Table of Contents

Table of Contents

In the world of productivity, a ‘to do list’ is common place, however a ‘Don’t do list’ is perhaps, not as common. Its is ,however, an excellent idea. I first heard about the “Don’t Do List” from Tim Ferris, here is what he has to say about the “Don’t Do List”: “When you know what NOT to do, you have more time for what you should do.”
I took some of the items from Tim’s “Don’t Do List” and annotated them while adding my own perspective and ideas:

1.Don’t Answer Phone Calls from Unknown Numbers

More often than not, unknown numbers are spam. Answering a phone call from an unknown number is like stepping off a ledge with your eyes closed before even gauging how high it is. You have absolutely no idea of the outcome.

If that person has your number, and it’s urgent they can send you and SMS stating what they need to know from you and that you should phone back.

I also firmly believe that email is a better form of communication, especially in the freelancer/business world. It’s a permanent record of who said what and when. That being said, our next point brings us on to the topic of email;

2. Don’t Email First Thing In The Morning

…or last thing in the day. This is something you can read extensively about. There are many successful business people that start their day by reading email, whatsapp or other IM platforms. There are probably a lot more relaxed successful people that start their day without reading email and communication mediums. You can think of these platforms as “Other people’s Todo List for you”. There is no reason to attend to other people’s demands of your time before you attend to your priorities. That goes for reading email and communication applications before bed too, by doing this you’re allowing other people’s issues permeate into your valuable sleep.

Schedule your email reading time, don’t be reactive, be proactive. Plan, don’t react.

3. Don’t agree to meetings and calls with no agenda.

The purpose of meetings should always be to find an actionable solution to an established problem. You could call a meeting to establish a problem, but you must always focus on finding an actionable solution. I’ve been in far too many meetings where it’s turned into a complaint fest with nothing being achieved in the long run.
Again, but agreeing to meetings with no agenda. You’re going in blind and you’re gambling with your time.

Learn to say no to meetings. If you don’t believe you’re needed there or they seem counterproductive, say no. The unfortunate reality in many workplaces is that there will be meetings that are counter productive and you will have no control of that. Be driving force in that meeting that initiates an actionable change.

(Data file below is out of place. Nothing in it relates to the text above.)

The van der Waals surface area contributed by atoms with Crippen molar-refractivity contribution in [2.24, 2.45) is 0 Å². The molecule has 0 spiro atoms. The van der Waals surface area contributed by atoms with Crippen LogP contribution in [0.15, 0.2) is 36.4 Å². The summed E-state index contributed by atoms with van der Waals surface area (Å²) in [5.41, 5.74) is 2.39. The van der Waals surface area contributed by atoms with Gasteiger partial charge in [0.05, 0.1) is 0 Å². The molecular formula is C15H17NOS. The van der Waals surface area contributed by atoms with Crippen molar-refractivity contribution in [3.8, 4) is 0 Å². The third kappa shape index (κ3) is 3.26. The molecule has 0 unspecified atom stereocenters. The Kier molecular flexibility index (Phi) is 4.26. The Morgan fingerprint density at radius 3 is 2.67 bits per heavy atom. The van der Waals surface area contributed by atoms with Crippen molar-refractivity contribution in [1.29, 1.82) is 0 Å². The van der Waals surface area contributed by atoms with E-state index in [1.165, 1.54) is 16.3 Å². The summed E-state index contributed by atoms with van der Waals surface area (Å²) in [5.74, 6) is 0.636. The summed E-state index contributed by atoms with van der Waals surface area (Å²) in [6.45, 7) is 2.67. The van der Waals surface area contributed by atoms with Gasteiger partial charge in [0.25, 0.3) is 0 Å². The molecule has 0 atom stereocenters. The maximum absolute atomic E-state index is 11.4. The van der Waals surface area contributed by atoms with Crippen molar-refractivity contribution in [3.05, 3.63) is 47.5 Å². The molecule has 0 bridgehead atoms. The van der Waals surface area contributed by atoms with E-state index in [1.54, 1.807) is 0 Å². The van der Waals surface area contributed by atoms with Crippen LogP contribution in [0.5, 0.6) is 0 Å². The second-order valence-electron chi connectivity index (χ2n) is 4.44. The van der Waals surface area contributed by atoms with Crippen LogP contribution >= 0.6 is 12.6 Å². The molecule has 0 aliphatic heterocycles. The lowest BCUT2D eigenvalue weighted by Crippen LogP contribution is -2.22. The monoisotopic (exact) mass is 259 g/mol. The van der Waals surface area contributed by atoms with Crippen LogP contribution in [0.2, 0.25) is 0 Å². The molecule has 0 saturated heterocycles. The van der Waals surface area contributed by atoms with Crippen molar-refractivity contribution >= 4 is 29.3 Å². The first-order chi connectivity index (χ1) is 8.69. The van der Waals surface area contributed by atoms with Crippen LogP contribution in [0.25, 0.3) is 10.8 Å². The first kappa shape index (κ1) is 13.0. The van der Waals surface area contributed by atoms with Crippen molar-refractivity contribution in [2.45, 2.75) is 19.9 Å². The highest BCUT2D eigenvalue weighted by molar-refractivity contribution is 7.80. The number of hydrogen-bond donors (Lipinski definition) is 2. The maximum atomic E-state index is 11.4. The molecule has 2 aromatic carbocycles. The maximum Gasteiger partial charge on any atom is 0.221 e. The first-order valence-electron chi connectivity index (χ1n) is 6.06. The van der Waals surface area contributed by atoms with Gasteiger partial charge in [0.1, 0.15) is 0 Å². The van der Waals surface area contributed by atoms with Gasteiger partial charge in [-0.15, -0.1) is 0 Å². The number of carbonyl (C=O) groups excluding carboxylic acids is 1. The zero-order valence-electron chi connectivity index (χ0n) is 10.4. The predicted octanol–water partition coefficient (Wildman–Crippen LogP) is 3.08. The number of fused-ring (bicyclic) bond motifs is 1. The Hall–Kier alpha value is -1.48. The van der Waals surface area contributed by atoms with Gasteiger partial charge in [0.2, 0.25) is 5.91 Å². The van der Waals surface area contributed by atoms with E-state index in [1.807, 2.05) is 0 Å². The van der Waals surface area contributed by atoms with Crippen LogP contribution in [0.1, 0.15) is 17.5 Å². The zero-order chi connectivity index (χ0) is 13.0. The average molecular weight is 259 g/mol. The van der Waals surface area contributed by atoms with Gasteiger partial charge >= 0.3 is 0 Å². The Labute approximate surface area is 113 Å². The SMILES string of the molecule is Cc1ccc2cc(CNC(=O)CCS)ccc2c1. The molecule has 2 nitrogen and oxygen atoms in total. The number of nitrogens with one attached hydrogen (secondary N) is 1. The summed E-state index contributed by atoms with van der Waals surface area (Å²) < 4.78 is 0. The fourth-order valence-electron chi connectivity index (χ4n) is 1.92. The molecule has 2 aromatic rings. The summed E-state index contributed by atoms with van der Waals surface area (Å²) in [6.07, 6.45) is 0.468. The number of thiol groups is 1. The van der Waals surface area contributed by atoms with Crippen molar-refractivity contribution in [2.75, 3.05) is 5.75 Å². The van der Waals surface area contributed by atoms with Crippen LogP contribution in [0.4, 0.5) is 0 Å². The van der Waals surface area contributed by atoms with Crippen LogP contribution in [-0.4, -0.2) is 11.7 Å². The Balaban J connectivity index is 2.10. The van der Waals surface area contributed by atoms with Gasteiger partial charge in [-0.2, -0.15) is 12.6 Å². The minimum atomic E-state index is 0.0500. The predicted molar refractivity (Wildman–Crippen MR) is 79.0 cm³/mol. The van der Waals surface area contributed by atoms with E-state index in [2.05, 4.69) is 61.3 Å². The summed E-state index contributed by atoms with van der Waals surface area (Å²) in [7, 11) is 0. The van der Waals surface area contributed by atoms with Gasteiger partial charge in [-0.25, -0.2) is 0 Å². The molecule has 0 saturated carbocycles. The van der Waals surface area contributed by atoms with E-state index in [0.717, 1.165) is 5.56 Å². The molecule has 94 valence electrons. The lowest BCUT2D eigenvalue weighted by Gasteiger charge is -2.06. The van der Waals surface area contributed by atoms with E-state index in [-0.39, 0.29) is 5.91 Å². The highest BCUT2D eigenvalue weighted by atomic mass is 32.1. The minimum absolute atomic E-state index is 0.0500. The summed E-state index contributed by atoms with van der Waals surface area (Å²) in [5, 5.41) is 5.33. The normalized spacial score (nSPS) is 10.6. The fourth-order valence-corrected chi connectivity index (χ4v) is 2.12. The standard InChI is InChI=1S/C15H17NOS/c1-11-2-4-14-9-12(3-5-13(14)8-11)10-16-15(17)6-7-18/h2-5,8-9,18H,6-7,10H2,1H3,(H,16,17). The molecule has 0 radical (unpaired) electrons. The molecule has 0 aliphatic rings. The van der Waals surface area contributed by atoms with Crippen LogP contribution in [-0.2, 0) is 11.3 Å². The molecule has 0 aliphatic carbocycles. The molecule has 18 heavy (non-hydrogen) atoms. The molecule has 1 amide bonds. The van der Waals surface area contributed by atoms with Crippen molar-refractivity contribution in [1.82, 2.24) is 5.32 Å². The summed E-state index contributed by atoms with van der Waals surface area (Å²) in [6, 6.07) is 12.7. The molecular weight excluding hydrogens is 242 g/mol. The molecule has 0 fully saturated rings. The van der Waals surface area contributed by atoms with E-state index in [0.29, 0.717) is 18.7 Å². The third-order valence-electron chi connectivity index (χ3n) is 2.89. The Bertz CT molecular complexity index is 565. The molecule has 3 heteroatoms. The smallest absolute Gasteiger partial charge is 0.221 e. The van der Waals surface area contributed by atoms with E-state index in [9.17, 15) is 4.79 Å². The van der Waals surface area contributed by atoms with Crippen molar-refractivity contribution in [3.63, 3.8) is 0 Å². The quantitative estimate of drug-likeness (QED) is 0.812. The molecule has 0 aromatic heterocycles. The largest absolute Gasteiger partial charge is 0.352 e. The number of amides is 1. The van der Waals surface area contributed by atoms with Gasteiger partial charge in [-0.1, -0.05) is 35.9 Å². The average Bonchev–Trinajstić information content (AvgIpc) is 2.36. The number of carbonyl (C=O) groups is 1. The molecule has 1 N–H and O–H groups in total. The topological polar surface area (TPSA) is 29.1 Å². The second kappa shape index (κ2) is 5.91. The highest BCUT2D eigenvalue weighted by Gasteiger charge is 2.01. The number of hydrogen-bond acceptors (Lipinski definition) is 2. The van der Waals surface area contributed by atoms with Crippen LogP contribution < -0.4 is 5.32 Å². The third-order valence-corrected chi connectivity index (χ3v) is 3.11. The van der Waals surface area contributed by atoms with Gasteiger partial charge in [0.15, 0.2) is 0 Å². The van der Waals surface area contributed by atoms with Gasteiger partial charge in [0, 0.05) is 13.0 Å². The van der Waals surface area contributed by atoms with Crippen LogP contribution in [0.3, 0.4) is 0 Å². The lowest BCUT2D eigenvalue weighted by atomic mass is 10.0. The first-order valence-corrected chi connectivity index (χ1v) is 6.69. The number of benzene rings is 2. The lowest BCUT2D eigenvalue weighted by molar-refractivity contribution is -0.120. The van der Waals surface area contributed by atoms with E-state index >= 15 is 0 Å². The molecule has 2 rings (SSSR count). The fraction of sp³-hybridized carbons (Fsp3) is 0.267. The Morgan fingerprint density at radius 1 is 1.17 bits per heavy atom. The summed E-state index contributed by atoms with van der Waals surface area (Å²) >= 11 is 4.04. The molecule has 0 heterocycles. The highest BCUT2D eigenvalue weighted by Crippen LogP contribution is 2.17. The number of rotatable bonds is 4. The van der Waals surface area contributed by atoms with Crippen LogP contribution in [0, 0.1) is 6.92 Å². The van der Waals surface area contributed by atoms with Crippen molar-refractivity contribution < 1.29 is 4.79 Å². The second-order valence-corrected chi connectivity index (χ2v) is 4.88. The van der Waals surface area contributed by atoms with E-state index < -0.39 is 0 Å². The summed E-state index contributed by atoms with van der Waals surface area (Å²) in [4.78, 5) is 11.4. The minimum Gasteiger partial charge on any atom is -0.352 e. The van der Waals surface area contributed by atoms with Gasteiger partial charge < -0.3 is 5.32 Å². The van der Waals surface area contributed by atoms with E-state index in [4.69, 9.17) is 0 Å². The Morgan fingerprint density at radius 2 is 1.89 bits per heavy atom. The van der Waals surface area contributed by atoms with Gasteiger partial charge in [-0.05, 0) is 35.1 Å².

4.Don’t carry your cellphone with you 24/7 – take a rest day

In this day and age it’s become common place and normal to carry your phone with you 24/7. Not only is it perfectly normal to carry your phone with you everywhere you go – it’s perfectly normal to check it, constantly. I’ve always had this niggle deep down within, that’s told me not only that it’s not healthy for my mental health. More recently I’ve noticed it’s not healthy for productivity as well.

On my phone I’ve disabled the small LED indicator that tells me when there is a notification. It’s that small light or that familiar sound – “The notifcation tone” that lures me into that dangerous mindset of living re-actively rather than proactively. I’ve always loved the simple saying: “Your phone works for you, you don’t work for it.” The scary reality is though, that a majority of us work for our phones. Turn your phone into a tool in your tool box, don’t let it be your Master.

As I said in the title, I’d even go as far as to try taking an entire day off from your phone once a week. When I first heard Tim Ferris, suggest this I thought “are you insane, an entire day cut off from the outside world?” That got me thinking though, I think it’s more insane that we have the expectation placed on us to be constantly available to the outside world, 24/7.

Take a break.

5. Don’t expect work to fill a void that non-work relationships should

Unfortunately, for many people these days, work fills a void that should be filled with meaningful relationships such as the ones you have with Friends and Family. It’s a dirty trick that many corporations play on us. They reward us endlessly for working harder and spending more time on the company premises. Freelancers can also fall into this trap. By spending more time working, you’re instantly receiving more money and therefor there is an instant temptation to work harder. Human beings are wired to be social, don’t let your work replace human interaction. Meaningful human interaction.

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